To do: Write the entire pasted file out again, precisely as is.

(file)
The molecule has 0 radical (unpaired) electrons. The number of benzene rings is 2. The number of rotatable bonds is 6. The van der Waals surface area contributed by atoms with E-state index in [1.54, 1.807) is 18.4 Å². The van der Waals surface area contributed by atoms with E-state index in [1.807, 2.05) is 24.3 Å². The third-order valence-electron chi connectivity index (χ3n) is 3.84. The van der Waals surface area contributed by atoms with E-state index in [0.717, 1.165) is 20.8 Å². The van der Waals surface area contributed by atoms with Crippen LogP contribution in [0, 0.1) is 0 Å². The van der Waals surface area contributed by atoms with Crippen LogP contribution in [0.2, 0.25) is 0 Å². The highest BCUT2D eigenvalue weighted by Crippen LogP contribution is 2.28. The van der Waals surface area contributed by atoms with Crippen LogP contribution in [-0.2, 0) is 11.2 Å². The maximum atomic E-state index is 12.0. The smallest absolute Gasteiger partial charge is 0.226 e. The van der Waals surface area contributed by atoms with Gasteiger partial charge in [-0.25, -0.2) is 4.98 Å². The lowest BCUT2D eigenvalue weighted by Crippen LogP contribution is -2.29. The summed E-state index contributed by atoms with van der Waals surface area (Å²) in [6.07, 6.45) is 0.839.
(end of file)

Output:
The molecule has 0 radical (unpaired) electrons. The number of benzene rings is 2. The number of rotatable bonds is 6. The van der Waals surface area contributed by atoms with E-state index in [1.54, 1.807) is 18.4 Å². The van der Waals surface area contributed by atoms with E-state index in [1.807, 2.05) is 24.3 Å². The third-order valence-electron chi connectivity index (χ3n) is 3.84. The van der Waals surface area contributed by atoms with E-state index in [0.717, 1.165) is 20.8 Å². The van der Waals surface area contributed by atoms with Crippen LogP contribution in [0, 0.1) is 0 Å². The van der Waals surface area contributed by atoms with Crippen LogP contribution in [0.2, 0.25) is 0 Å². The highest BCUT2D eigenvalue weighted by Crippen LogP contribution is 2.28. The van der Waals surface area contributed by atoms with Crippen LogP contribution in [-0.2, 0) is 11.2 Å². The maximum atomic E-state index is 12.0. The smallest absolute Gasteiger partial charge is 0.226 e. The van der Waals surface area contributed by atoms with Gasteiger partial charge in [-0.25, -0.2) is 4.98 Å². The lowest BCUT2D eigenvalue weighted by Crippen LogP contribution is -2.29. The summed E-state index contributed by atoms with van der Waals surface area (Å²) in [6.07, 6.45) is 0.839.